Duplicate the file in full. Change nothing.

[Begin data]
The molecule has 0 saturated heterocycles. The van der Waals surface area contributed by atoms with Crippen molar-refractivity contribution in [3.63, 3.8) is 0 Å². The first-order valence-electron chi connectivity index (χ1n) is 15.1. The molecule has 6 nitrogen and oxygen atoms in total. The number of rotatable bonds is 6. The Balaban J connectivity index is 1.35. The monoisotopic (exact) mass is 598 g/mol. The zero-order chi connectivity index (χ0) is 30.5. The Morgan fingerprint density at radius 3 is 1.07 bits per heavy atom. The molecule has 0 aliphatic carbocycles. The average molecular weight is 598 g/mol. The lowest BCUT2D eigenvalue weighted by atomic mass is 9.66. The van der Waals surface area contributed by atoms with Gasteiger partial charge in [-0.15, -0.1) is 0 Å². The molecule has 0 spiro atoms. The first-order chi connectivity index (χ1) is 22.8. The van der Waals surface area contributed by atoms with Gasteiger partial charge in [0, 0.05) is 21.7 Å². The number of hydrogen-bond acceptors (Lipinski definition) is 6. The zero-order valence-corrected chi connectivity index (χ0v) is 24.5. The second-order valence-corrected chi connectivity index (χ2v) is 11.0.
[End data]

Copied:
The molecule has 0 saturated heterocycles. The van der Waals surface area contributed by atoms with Crippen molar-refractivity contribution in [3.63, 3.8) is 0 Å². The first-order valence-electron chi connectivity index (χ1n) is 15.1. The molecule has 6 nitrogen and oxygen atoms in total. The number of rotatable bonds is 6. The Balaban J connectivity index is 1.35. The monoisotopic (exact) mass is 598 g/mol. The zero-order chi connectivity index (χ0) is 30.5. The Morgan fingerprint density at radius 3 is 1.07 bits per heavy atom. The molecule has 0 aliphatic carbocycles. The average molecular weight is 598 g/mol. The lowest BCUT2D eigenvalue weighted by atomic mass is 9.66. The van der Waals surface area contributed by atoms with Gasteiger partial charge in [-0.15, -0.1) is 0 Å². The molecule has 0 spiro atoms. The first-order chi connectivity index (χ1) is 22.8. The van der Waals surface area contributed by atoms with Gasteiger partial charge in [0, 0.05) is 21.7 Å². The number of hydrogen-bond acceptors (Lipinski definition) is 6. The zero-order valence-corrected chi connectivity index (χ0v) is 24.5. The second-order valence-corrected chi connectivity index (χ2v) is 11.0.